The Unknown (1927) Lon Chaney and Joan Crawford. Daringly different and bizarre beyond belief. This film was recently revived after being lost for many years. Circus conman Chaney goes through horrifyingly desperate measures to prove his love for young (and almost unrecognizable) Joan Crawford. Directed by Tod Browning - who later directed the original Dracula (1931).
Joan Crawford in "The Unknown"

West of Zanzibar (1928) Lon Chaney and Lionel Barrymore. Another wickedly weird film directed by Tod Browning. A story of insanity and revenge, all culminating on an exotic tropical island. Unfortunately, a few bizarre scenes have been cut, but this doesn't detract from the fiendish allure.

The Crowd (1928) James Murray and Eleanor Boardman. This simple story of an ordinary family is so beautifully filmed and becomes so absorbing that it blossoms into an  unforgettable masterpiece.

actress Eleanor Boardman was married to director King Vidor

The Wind (1928) Lillian Gish and Lars Hanson. A moody and extremely effective psychological drama about a woman from the east who goes to Texas and is driven to the brink of insanity  by the relentless wind (having lived there, I can strongly relate). This is the last silent film Gish ever made and unquestionably one of her finest.

Lillian Gish
"The Wind"

This list contains only a small fraction of my favorites. I failed to mention such classics as Intolerance (1916), The Thief of Bagdad (1924), The Big Parade (1925), It (1927),The Pagan (1929), Pandora's Box (1929).

Want comedy? For a refreshing change from Charlie Chaplin, watch any film starring Harold Lloyd or Buster Keaton.

Colleen Moore
Ella Cinders (1926) featuring Colleen Moore is a gem and a real hoot. A spoof on the Cinderella theme. I watched it the other night and couldn't stop laughing.

A surprising number of silent films can now be found on YouTube, but proceed with caution. Some of them are great, but others are extremely poor quality copies.

I think I've said too much.
Silence...... is indeed golden.


  1. Sorry, I have never watched any silent films except the couple of old time comedys.

  2. Hey, I didn't think anyone would leave a comment on this post!

  3. I have only seen one silent film in my life and it was so many years ago I do not remember much about it. I did movie reviews at the local Women's Center at the time. I must say these movies you mentioned here intrigue me. And I will probably look up a few of them. I am so disgusted by most of what is made today that I think these are probably charming by contrast.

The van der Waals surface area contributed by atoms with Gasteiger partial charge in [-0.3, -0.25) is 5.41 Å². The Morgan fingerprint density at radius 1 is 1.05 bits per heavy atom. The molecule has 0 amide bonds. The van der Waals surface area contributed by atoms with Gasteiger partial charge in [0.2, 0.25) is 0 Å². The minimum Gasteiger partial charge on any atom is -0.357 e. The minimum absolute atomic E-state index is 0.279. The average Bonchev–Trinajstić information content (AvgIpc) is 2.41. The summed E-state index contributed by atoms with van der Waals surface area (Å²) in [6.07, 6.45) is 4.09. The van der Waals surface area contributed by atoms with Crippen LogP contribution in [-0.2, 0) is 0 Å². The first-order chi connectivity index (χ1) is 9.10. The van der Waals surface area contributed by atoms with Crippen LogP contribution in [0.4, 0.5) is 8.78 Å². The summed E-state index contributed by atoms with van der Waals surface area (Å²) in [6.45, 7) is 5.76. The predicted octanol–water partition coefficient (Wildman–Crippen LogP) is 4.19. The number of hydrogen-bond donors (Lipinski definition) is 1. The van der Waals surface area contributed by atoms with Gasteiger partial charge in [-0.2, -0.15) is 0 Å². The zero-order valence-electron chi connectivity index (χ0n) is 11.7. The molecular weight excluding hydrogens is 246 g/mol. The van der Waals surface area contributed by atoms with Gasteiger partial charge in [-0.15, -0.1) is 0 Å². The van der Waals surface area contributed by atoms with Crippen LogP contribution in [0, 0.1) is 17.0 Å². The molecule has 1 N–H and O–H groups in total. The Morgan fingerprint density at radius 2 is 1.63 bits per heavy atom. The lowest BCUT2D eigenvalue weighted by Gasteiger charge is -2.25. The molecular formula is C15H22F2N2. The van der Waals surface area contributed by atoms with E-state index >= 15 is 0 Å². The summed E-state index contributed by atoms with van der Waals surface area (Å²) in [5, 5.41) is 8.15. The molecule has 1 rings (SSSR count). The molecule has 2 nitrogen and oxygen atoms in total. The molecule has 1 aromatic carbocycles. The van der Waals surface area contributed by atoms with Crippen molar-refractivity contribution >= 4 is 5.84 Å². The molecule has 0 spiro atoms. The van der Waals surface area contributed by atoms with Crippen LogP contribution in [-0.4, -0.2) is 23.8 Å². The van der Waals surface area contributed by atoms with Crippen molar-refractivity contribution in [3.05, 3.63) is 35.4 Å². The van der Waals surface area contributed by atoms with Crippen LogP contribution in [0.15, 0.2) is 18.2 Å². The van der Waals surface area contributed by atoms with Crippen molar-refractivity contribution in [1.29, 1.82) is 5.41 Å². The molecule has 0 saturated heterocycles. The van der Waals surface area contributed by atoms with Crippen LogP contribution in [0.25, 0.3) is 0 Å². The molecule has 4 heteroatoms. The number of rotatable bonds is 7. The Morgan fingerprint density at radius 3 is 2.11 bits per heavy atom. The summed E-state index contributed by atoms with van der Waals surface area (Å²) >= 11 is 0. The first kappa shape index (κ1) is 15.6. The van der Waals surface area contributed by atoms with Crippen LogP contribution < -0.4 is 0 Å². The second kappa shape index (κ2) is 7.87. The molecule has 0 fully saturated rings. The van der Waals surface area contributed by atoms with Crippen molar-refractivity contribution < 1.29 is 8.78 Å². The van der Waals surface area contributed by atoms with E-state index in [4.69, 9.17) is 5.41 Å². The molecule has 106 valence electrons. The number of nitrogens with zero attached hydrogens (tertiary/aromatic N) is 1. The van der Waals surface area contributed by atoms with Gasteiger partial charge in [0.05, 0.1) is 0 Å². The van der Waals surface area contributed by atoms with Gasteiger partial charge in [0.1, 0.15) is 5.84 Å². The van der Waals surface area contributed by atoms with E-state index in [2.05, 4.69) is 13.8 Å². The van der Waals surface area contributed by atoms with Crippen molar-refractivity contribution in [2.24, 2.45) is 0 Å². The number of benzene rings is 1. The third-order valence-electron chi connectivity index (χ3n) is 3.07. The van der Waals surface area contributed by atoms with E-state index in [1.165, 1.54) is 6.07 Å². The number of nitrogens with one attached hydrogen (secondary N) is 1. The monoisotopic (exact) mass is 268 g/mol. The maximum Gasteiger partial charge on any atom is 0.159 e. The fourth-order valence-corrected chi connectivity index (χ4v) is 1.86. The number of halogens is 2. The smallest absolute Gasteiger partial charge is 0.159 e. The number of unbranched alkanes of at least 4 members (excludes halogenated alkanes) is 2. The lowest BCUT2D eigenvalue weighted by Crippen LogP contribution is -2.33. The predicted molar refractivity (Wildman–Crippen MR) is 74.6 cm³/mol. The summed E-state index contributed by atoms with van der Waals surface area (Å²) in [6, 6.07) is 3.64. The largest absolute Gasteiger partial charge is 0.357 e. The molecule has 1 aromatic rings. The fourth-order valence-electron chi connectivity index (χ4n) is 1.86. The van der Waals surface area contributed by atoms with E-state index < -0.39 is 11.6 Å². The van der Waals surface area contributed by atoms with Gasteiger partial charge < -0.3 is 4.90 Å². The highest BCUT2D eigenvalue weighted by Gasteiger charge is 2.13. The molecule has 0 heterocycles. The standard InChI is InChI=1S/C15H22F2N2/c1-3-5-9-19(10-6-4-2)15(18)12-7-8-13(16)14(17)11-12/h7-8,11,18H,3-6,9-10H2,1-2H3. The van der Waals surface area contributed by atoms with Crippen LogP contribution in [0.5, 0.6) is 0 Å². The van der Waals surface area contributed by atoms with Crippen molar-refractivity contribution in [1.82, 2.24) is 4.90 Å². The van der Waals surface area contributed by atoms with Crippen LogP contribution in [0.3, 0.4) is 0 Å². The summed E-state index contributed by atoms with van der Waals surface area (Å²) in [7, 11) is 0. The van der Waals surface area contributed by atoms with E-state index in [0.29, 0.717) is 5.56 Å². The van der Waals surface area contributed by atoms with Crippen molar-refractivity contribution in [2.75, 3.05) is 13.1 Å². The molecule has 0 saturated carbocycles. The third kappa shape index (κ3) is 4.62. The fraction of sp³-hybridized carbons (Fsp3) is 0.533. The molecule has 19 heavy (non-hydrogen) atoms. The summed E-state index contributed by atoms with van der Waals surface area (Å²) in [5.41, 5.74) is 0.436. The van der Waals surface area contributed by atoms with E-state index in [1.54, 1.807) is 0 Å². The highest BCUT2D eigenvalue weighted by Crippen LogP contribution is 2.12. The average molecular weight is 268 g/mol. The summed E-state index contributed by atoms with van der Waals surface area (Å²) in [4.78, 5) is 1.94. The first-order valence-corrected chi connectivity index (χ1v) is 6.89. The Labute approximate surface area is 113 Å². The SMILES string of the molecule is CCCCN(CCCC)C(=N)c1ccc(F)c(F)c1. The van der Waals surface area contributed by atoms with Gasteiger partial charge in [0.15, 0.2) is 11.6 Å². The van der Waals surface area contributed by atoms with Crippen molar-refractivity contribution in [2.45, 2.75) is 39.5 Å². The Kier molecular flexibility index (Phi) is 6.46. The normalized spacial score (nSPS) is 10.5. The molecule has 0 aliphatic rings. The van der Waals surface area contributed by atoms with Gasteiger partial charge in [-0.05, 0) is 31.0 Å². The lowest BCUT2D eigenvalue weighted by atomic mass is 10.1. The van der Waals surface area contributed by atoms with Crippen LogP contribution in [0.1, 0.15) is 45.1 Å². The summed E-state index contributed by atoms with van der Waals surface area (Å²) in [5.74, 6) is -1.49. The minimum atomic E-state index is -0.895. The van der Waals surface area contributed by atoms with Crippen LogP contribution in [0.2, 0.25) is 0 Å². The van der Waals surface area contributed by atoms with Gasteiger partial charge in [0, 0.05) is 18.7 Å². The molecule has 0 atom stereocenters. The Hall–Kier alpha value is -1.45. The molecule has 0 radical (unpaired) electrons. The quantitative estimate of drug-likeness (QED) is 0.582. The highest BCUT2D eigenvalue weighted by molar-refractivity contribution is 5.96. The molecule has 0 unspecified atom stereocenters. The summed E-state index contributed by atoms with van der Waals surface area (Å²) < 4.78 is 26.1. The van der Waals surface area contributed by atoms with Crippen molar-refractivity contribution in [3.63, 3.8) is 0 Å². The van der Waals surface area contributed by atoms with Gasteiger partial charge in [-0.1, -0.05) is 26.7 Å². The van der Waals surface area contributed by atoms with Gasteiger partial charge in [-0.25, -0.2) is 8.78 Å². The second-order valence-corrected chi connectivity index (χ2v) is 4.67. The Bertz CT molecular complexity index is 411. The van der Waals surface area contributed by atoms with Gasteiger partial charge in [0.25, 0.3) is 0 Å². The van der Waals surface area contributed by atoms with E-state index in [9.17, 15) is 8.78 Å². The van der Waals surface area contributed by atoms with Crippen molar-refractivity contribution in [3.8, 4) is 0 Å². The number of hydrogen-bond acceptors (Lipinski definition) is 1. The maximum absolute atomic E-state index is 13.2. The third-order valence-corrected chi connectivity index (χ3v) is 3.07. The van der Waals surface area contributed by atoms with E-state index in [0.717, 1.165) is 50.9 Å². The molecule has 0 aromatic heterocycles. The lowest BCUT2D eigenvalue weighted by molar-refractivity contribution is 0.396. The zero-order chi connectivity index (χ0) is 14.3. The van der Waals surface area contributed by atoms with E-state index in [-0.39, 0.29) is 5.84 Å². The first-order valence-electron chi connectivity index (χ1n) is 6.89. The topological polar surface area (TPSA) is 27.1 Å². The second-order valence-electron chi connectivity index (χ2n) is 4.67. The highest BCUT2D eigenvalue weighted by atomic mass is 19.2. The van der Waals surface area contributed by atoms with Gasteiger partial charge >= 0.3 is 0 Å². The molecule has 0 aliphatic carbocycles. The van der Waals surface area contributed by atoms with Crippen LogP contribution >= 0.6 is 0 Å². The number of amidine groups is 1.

1. The silent films are surprisingly refreshing from most of what we are subjected to today

  4. Have to admit, I was initially hesitant to comment on account this doesn't sound 'up my alley.'
    Then again, how close-minded is that?!?!?!
    ... and what does it hurt to give one or two a try before passing judgment.

    Thanks for the nudge, Jon!

    1. This post is admittedly long and undoubtedly boring to some, but I'm glad to know you have an open mind and won't pass judgement too quickly. Who knows - - you might like it.

  5. John, my parents used to talk about Lon Chaney's incredible ability with make-up and the earliest Laurel and Hardy films over the dinner table. I was introduced to them later in a late-50s weekly tv show called "Silence Please". That was where I saw clips of Valentino and Navarro as well. Happiest viewing came even later when some genius realized these films were not meant to be sped up but rather slowed down for more natural movement. Restoration ensued --Keystone Cops and, most importantly, Chaplin became comprehensible and full of subtleties. I have never stopped watching silent films and don't plan to. Excellent post!

    1. I'm delighted to know you're in favor of silence, Geo.
      Lon Chaney did extraordinary things with his cherished makeup box. From what I heard he always devised the physical features of his characters by himself, without help from anyone. There was a factor of genuine creativity back then that seems to be lost today.

      And your absolutely right about slowing down the speed. The true artistry of Chaplin had been lost for a long time. What I love most about silent films is the incredible range of human emotions that are conveyed without the annoyance of incessant dialogue. It's a lost art. Very refreshing and soothing.

  6. I took a film class in college and we talked about silents films for an entire week. It was new to me and very interesting!

    1. I never took film classes in college and now, in retrospect, I regret that I didn't.

  7. Thanks to TCM, I have discovered gold. I got my first piece of gold with "Wings" and got greedy and started digging for more, which TCM made easy. I now have many pieces of 'gold'.

    I discovered Novarro by watching "The Student Prince In Old Heidelberg" - love this movie. It still remains on my DVR and his "Ben Hur" is a masterpiece, which is far superior to Heston's version Such a tragedy the way Novarro died.

    Thanks to your list, I have a few more pieces to dig for.

    1. Paul, thanks for the comment. I'm delighted that you discovered gold on TCM. If you want to see more of Ramon Novarro, with his irresistible boyish charm, watch "The Pagan" (1929).

    2. Jon, way ahead of you. Saw "The Pagan" (loved Novarro's boyish charm and his singing voice) as well as the majority of his work. And since you spilled the beans, I will admit to having a crush on him, too.

    3. Paul, "The Pagan" is one of my favorite silent era films solely because Novarro is so charming in it. His co-star Dorothy Janis died in 2010 at the age of 100. Some sources say she was 98 but most agree on 100.

  8. Fabulous Jon! Thanks for this review. I'll have to check them out. I'm on Netflix so I can do that.

    1. Just between you and me, I have a crush on George O'Brien and Ramon Novarro. And Greta Garbo.
      Am I sexually confused..............or sexually sophisticated?